From Sword and Sorcery to Paranormal Romance, from Weird Fiction to Fairy Tales, Fantasy For Good presents a wide range of exciting short fiction to accommodate every taste. In this collection of thirty stories, legendary authors (including NYT Bestsellers and World Fantasy Award winners) and great new up-and-comers in the genre spin tales of magic and mayhem.
Featuring brand new fiction from Piers Anthony, Michael Moorcock, Carrie Vaughn, Kelley Armstrong, Alan Dean Foster, Katharine Kerr, David Farland, Jane Lindskold, Nnedi Okorafor, Todd McCaffrey and many more, alongside classic tales from George R.R. Martin, Jay Lake, Kevin J Anderson & Rebecca Moesta, and Neil Gaiman.
Fantasy For Good also includes a classic tale by master novelist, Roger Zelazny, author of the Nine Princes of Amber, who passed away in 1995 after a battle with colorectal cancer. His son, Trent, provides a moving introduction.
All proceeds from the sale of this anthology go directly to The Colon Cancer Alliance, a charity dedicated to the prevention of this deadly disease, as well as funding research and supporting patients who suffer from it.
Jordan Ellinger is a recent first place winner in the Writers of the Future Contest and is a Clarion West graduate. His work can be seen in “AE – The Canadian Speculative Fiction Review”, and the anthologies “Time in a Bottle” and ”Sha’Daa: Last Call”. He has two graphic novels in various stages of development: The Seven with Luke Eidenschink and Causality with illustrator Joey Jordan. In his spare time, he helms Every Day Publishing, publisher of Every Day Fiction, Every Day Poets, Flash Fiction Chronicles, and Raygun Revival.
Disclaimer: I have a story in this anthology, but none of us were paid for our work. This is a very worthwhile charity project. It benefits colon cancer research through the donation of royalties to the Colon Cancer Alliance.
It's also crammed with really good stories by some of the big names in the Fantasy and SF genres. Nearly 400 pages of them! A few of the stories are reprints, but most are originals (as is mine, in case anyone wonders.)
I bought this book after reading the introduction via Urban Fantasy magazine. The intro is from the son of Roger Zelazny, one of my favourite writers, who died of colon cancer, and the proceeds of the book go to colon cancer charities.
I enjoyed some of the selections, though the book did have one major problem: it doesn't appear to have been past a copy editor, meaning that the stories are just as they have come from the contributors. Now, in some cases, they're professional enough that this doesn't matter, because they produce a clean manuscript, or, in the case of the reprints, the story may already have been copy edited. In other cases, though, this puts some embarrassing and distracting errors on display.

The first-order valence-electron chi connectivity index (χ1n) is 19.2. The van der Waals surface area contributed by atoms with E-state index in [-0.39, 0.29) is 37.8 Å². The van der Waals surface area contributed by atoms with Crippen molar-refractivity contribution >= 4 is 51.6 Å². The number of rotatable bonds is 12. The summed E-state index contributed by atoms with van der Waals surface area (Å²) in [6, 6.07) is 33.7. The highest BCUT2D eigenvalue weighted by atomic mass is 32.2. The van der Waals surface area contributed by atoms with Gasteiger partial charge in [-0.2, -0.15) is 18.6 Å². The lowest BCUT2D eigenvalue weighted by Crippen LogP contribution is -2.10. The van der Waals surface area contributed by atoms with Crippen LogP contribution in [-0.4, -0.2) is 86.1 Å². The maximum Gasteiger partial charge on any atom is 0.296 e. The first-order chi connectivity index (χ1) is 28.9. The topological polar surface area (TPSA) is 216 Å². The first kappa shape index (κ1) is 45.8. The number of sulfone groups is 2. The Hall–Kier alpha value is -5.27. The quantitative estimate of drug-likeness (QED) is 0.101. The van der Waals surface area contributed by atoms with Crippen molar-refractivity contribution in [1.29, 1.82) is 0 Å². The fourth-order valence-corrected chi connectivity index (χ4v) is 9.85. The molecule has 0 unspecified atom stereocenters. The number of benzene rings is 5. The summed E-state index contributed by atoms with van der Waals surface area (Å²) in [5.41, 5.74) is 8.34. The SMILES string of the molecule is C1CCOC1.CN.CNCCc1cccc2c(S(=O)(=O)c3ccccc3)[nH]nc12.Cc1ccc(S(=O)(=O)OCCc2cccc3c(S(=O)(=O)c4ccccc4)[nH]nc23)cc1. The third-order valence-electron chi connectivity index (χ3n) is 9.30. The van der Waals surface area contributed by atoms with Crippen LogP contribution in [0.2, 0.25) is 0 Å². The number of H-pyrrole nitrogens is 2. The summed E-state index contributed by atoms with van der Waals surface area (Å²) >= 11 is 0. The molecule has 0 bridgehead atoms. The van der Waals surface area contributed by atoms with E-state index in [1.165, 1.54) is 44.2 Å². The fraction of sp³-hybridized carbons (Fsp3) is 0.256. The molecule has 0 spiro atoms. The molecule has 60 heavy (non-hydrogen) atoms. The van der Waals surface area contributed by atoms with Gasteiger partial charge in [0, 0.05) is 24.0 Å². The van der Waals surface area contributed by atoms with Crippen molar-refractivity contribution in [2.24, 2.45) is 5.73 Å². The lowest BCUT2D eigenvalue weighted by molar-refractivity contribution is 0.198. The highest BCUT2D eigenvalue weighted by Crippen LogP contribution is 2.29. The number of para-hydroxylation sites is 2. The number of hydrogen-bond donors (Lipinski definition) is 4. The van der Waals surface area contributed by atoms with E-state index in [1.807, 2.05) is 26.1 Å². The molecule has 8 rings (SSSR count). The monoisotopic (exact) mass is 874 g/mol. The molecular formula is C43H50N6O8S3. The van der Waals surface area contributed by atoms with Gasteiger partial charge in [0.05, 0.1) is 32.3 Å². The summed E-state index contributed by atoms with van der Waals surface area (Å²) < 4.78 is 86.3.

It also seems to be a rule for anthologies that the editors make at least one error in their introduction, and here it's "poured" when they mean "pored".
Now to the stories. They're in several sections. The first is Sword and Sorcery, which has a tendency to veer into Grimdark - in other words, unpleasant stories about unpleasant characters who almost deserve their considerable suffering. That's not the case for all of them, fortunately, but it is for most.
"The Edge of Magic", Henry Szabranski: The story of an unhappy marriage and the war between men and women.
"Annual Dues", Ken Scholes: A redemptive moment for a grimdark character? That doesn't end well.
"Elroy Wooden Sword", S.C. Hayden: A genuinely good-hearted and heroic character is, of course, a naive dupe. Several apostrophe issues, comma splices, "a furry of smoke and fire" (typo for "fury"), a couple of other homophone errors and misspellings, the anachronistic term "coolest" dropped into the middle of the text, but otherwise not a bad story of its type.
"In the Lost Lands", George R.R. Martin: One of the kings of grimdark. I thoroughly disliked all the nasty, cruel, self-centred characters, but it was beautifully written and cleverly plotted.
"Worms Rising from the Dirt", David Farland: Not even the beginning of a story, but a part from the middle of a story, with no real conclusion.
"Snow Wolf and Evening Wolf", James Enge: This, I thought, was well done, the clash of two different kinds of werewolf in medieval Iceland.
"Knight's Errand", Jane Lindskold: This is the kind of story I enjoy more, with a world-weary knight rediscovering some of his idealism as he and a winged horse fight against the trap of a sorcerer. Lots of imaginative worldbuilding and the feel of a true old-style sword-and-sorcery yarn.
Fairy Tales: this was a dark genre in its origins, and has returned there from its sojourn in Disneyland.
"Languid in Rose", Frances Silversmith: This story about the breaking of a curse by a courageous young queen reminds me a little, in its theme if nothing else, of Ursula Le Guin's "The Ones Who Walk Away from Omelas". Typo "membered" for "remembered".
"Green They Were, and Golden-Eyed", Alan Dean Foster: Foster's stories strike me as the fictional equivalent of a "For Dummies" book, successful because they aim so low in terms of challenge to the reader. This is a somewhat cutesy Christmas story about Santa being helped by rainforest frogs, and contains a few minor errors and a shaky and inconsistent attempt to sound Australian, as well as a dangling participle and a couple of misused words ("needful" for "needy" and "propitiate" for "propitious").